Tuesday, December 25, 2007

Benedictus


Blessed be the Lord, the God of Israel, He has visited His people and redeemed them.
He has raised up for us a Mighty Savior, in the house of David, his servant,
as He promised by the lips of holy men, those who were His prophets from of old.
A Savior who would free us from our foes, from the hands of all who hate us.
And so His love for our fathers is fulfilled and His holy covenant remembered.
He swore to Abraham our father to grant us
that free from fear and saved from the hands of our foes,
we might serve Him in holiness and justice, all the days of our lives in His presence.
As for you, little child, you shall be called a prophet of the Most High.
You shall go ahead of the Lord, to prepare His ways before Him,
to make known to His people their salvation, through forgiveness of all their sins.
The loving-kindness of the heart of our God, who visits us like the dawn from on High.
He will give light to those in darkness and those who live in the shadow of death,
and guide us into the way of peace.

* * *
Today we watched the dawn rise in the East, and I thought about how God really has visited his people, just like the dawn, that comes from on high. In the light that he sheds on our humanity, we can begin to see what lies behind, beneath, at the foundation of everything -- Love, loving-kindness and mercy that is infinite. How breath-taking that this mercy is there, generating us, making us live, shaping us in dignity -- that it was there before the foundation of the world, before we could ask for it, before we knew we needed it.

As he promised by the lips of holy men -- how miraculous that he could translate his promises into human words that we can understand and follow! It takes a heart full of love, full of holiness, to hear these promises and to share them with others. The Truth of the world is a person -- how can we even wrap our minds around this fact, that God has made known to us.

Who are our foes, and who are those who hate us? No person is a worse enemy, more hateful to me, than my own sin. In fact, it is my own sin that makes it possible for any other person to be my enemy. Jesus had no enemies, even as a crowd of angry people tortured and killed him -- because his love and forgiveness transformed the evil and hatred into redemption -- salvation -- that was available, even to those who attacked him. How amazing it is to begin to realize that there is something worse than a mortal attack on our bodies! How mysterious that even an attack on our inner life, rejection, can only harm us if our response does not correspond to the way he responded from the cross.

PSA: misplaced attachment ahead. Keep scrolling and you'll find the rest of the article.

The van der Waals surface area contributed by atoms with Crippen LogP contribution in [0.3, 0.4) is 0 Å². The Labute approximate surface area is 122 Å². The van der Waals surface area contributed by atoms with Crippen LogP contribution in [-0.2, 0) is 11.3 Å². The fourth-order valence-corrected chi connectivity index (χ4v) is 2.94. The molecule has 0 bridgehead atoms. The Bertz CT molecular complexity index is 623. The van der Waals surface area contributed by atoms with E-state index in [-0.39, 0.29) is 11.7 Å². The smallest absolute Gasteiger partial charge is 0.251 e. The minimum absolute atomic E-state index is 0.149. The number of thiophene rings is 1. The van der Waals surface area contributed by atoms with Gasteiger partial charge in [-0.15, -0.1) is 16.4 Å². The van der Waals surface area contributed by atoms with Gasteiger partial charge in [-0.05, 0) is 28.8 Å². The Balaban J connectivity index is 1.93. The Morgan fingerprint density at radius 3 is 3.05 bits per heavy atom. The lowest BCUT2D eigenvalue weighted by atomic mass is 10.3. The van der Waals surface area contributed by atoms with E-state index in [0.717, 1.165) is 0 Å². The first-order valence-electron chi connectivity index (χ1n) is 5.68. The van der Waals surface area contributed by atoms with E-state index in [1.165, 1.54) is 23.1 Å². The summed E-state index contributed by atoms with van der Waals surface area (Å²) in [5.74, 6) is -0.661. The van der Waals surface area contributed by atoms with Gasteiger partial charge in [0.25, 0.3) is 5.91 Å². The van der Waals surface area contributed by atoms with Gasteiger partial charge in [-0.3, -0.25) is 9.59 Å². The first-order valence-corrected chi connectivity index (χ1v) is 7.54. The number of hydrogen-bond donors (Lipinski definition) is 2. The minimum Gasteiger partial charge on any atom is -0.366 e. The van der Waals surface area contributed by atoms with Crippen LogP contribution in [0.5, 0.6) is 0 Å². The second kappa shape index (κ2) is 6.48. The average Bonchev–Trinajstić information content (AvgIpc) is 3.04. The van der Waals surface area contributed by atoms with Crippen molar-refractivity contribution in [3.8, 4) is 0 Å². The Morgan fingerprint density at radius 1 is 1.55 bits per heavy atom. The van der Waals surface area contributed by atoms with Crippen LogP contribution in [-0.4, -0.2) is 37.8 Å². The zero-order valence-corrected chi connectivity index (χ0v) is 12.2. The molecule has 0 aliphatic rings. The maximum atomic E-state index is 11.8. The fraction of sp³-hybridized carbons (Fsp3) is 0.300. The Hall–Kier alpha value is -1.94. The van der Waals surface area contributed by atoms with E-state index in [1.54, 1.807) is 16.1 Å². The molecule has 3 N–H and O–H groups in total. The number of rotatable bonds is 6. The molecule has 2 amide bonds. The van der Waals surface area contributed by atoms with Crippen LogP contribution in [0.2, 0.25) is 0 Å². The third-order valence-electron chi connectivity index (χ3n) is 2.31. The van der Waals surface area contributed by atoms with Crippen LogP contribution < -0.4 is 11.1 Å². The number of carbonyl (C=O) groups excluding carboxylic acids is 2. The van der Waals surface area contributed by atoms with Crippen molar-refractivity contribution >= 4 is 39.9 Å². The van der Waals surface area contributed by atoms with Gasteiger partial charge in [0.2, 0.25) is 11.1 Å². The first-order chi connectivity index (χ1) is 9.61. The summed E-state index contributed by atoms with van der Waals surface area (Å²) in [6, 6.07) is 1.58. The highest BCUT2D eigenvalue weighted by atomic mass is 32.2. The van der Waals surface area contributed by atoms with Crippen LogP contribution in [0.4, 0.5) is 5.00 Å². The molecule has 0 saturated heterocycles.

All the days of our lives in his presence -- all our days are spent in his presence! But we need children to show us our connection to this constant presence of Love and goodness. We need to have the heart of a child, a poor heart, open and waiting and expecting this goodness we've been promised.

How do we prepare his ways before him? Examine the life of John the Baptist, from his very first leap of joy to the message of repentance that he proclaimed, relentlessly. Today, we should all take a moment to literally leap for joy! This thing that has happened to us is so beautiful, so astonishing, so miraculous! God's Word is a person who visits us, placing light where there was darkness, hope where there was fear, and love where there was nothing but dust and sand.

The way of peace -- it is forgiveness, leaning on the forgiveness of God, the mercy won for us through Jesus, whose attention to us was so acute, so full of passion for us. Let's be acute like that! Let's live full of passion! Let's leap again and again!




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Dumbstruck by the Mystery

...our temptation is always to impose our prejudices or our measure on reality -- except when we are faced with a fact that leaves us dumbstruck, and instead of dominating the fact ourselves, we are dominated, overcome by it. If there were no moments of this kind, the Mystery could do anything, but in the end, we would reduce everything to the usual explanation. But not even a Nobel Prize winner can stop himself from being dumbstruck before an absolutely gratuitous gesture. If there were not these moments, we would find answers, explanations, and interpretations to avoid being struck by anything. It is good that some things happen that we cannot dominate, then we have to take them seriously, and this is the great question of philosophy. If the conditions for the possibility of knowledge (see Kant) impose themselves on reality or if there is something that is so powerfully disproportionate that it does not let itself be "grasped" by the conditions of possibility, then the horizon opens. If this were not the case, then we could dominate everything and be in peace, or at least without drama. Instead, not even the intelligence of a Nobel Prize winner could prevent him from coming face-to-face with a fact that made him dumbstruck -- instead of dominating, it was he who was dominated. Here begins the drama, because I am called to answer. It is the drama that unfolds between us and the Mystery, through certain facts, certain moments, in which the Mystery imposes itself with this evidence. These are facts that we cannot put in our pocket, which we cannot reduce to antecedent factors.
-- Julian Carron in "Friends, that is, Witnesses."